Mohana Ravindranath | Nextgov | April 6, 2017 | 0 Comments

IG: IRS Needs to Better Use Data to Crack Down on Tax Fraud

The Internal Revenue Service headquarters building in Washington. J. David Ake/AP File Photo

About two weeks from Tax Day, taxpayers should be especially wary of scams attempting to steal their personal information and file fraudulent returns, a congressional committee warned.

The House’s Small Business Committee on Wednesday probed the inspector general with the Treasury Department's IG for Tax Administration about whether the Internal Revenue Service is equipped to protect taxpayer data from criminals.

Tax fraud is a growing threat, and criminals are getting creative. The IRS has recently published several notices detailing phishing attempts in which criminals pose as customers for tax preparers, requesting last-minute changes to their deposit procedures; or another scam in which criminals pretend to be company executives asking payroll managers for lists of employees and their associated W-2 forms.

» Get the best federal technology news and ideas delivered right to your inbox. Sign up here.

But the IRS “is not using data it has readily available to proactively identify potential business identity theft,” according to a TIGTA report. The agency does use “identity-theft” filters that would flag suspicious tax returns by examining inconsistencies in the “amounts claimed for income and withholding, filing requirements, prisoner status, taxpayer age, and filing history,” the TIGTA report said.

Though he declined to recommend a specific number of filters he thought would be more effective in catching criminals, Inspector General J. Russell George noted the IRS is planning to expand the number and testified the agency is “proactive ... to help produce processes to identify” criminal activity.

The IRS has also struggled to resolve the accounts identified as fraudulent, the report noted. In TIGTA’s analysis of 100 accounts between 2012 and 2013, the IRS took 278 days on average to fix them—and 17 of those were not resolved correctly.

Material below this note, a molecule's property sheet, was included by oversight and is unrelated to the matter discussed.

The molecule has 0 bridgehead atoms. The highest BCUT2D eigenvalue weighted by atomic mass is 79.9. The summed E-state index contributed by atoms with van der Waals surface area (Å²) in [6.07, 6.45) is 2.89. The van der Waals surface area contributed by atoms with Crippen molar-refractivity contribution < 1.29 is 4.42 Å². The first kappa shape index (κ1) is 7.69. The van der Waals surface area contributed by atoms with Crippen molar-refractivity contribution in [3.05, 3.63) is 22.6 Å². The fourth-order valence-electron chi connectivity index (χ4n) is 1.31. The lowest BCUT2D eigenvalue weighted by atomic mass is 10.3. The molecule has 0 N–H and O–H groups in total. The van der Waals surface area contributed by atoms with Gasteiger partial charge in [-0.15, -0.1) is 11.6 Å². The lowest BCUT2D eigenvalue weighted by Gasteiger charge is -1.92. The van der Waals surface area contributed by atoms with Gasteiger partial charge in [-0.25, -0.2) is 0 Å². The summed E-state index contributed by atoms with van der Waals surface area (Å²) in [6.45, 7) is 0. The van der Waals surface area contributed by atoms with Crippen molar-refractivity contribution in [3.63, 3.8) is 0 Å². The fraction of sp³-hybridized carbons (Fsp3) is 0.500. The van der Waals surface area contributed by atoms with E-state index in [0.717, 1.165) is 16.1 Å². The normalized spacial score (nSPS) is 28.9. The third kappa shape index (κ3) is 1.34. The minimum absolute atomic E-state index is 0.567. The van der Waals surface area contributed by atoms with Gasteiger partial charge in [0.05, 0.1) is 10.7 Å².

“To be clear, this is not an issue of funding at the IRS,” Committee Chairman Steve Chabot, R-Ohio, said. “It is an issue of priorities at the IRS. If the IRS can pay off big bonuses to its employees, some of whom were implicated in the targeting of Americans for their political views, it should be able to find the money to protect people’s data from identity thieves.”

And if the agency can “prioritize the enforcement of Obamacare over basic customer service, then there really is no excuse for failing to protect taxpayer information from thieves,” he added.

Asked whether the IRS should simply provide notices to taxpayers once their paper returns are filed so they’re immediately aware if someone else has filed on their behalf, George said the agency’s advice has been to “file early so that you beat the bad guy,” which was “extraordinarily troubling.”

Comments
JOIN THE DISCUSSION

Thank you for subscribing to newsletters from Nextgov.com.
We think these reports might interest you:

  • Modernizing IT for Mission Success

    Surveying Federal and Defense Leaders on Priorities and Challenges at the Tactical Edge

    Download
  • Communicating Innovation in Federal Government

    Federal Government spending on ‘obsolete technology’ continues to increase. Supporting the twin pillars of improved digital service delivery for citizens on the one hand, and the increasingly optimized and flexible working practices for federal employees on the other, are neither easy nor inexpensive tasks. This whitepaper explores how federal agencies can leverage the value of existing agency technology assets while offering IT leaders the ability to implement the kind of employee productivity, citizen service improvements and security demanded by federal oversight.

    Download
  • Effective Ransomware Response

    This whitepaper provides an overview and understanding of ransomware and how to successfully combat it.

    Download
  • Forecasting Cloud's Future

    Conversations with Federal, State, and Local Technology Leaders on Cloud-Driven Digital Transformation

    Download
  • IT Transformation Trends: Flash Storage as a Strategic IT Asset

    MIT Technology Review: Flash Storage As a Strategic IT Asset For the first time in decades, IT leaders now consider all-flash storage as a strategic IT asset. IT has become a new operating model that enables self-service with high performance, density and resiliency. It also offers the self-service agility of the public cloud combined with the security, performance, and cost-effectiveness of a private cloud. Download this MIT Technology Review paper to learn more about how all-flash storage is transforming the data center.

    Download

When you download a report, your information may be shared with the underwriters of that document.